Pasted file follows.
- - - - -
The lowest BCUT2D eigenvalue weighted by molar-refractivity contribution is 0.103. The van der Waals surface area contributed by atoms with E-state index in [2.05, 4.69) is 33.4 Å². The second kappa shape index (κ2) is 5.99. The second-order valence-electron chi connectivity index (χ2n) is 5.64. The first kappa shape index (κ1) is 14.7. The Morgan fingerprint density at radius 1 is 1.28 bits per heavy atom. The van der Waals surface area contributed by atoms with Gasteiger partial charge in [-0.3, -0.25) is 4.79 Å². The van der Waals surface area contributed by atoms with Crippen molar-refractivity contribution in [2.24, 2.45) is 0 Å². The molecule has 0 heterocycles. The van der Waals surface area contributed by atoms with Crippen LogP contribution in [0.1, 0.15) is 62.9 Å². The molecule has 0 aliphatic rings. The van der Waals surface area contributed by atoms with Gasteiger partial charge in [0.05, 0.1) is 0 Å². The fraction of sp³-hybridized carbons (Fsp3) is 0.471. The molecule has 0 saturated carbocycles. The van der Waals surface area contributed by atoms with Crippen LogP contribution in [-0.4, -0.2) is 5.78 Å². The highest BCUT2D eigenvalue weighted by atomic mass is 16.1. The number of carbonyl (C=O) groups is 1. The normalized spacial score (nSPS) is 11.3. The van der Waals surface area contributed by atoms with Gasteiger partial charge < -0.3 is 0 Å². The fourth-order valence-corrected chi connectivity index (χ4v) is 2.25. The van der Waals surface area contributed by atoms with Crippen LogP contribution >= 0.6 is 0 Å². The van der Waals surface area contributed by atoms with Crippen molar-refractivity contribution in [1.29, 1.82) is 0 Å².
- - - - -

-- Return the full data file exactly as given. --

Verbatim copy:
The lowest BCUT2D eigenvalue weighted by molar-refractivity contribution is 0.103. The van der Waals surface area contributed by atoms with E-state index in [2.05, 4.69) is 33.4 Å². The second kappa shape index (κ2) is 5.99. The second-order valence-electron chi connectivity index (χ2n) is 5.64. The first kappa shape index (κ1) is 14.7. The Morgan fingerprint density at radius 1 is 1.28 bits per heavy atom. The van der Waals surface area contributed by atoms with Gasteiger partial charge in [-0.3, -0.25) is 4.79 Å². The van der Waals surface area contributed by atoms with Crippen molar-refractivity contribution in [2.24, 2.45) is 0 Å². The molecule has 0 heterocycles. The van der Waals surface area contributed by atoms with Crippen LogP contribution in [0.1, 0.15) is 62.9 Å². The molecule has 0 aliphatic rings. The van der Waals surface area contributed by atoms with Gasteiger partial charge in [0.05, 0.1) is 0 Å². The fraction of sp³-hybridized carbons (Fsp3) is 0.471. The molecule has 0 saturated carbocycles. The van der Waals surface area contributed by atoms with Crippen LogP contribution in [-0.4, -0.2) is 5.78 Å². The highest BCUT2D eigenvalue weighted by atomic mass is 16.1. The number of carbonyl (C=O) groups is 1. The normalized spacial score (nSPS) is 11.3. The van der Waals surface area contributed by atoms with Gasteiger partial charge < -0.3 is 0 Å². The fourth-order valence-corrected chi connectivity index (χ4v) is 2.25. The van der Waals surface area contributed by atoms with Crippen LogP contribution >= 0.6 is 0 Å². The van der Waals surface area contributed by atoms with Crippen molar-refractivity contribution in [1.29, 1.82) is 0 Å².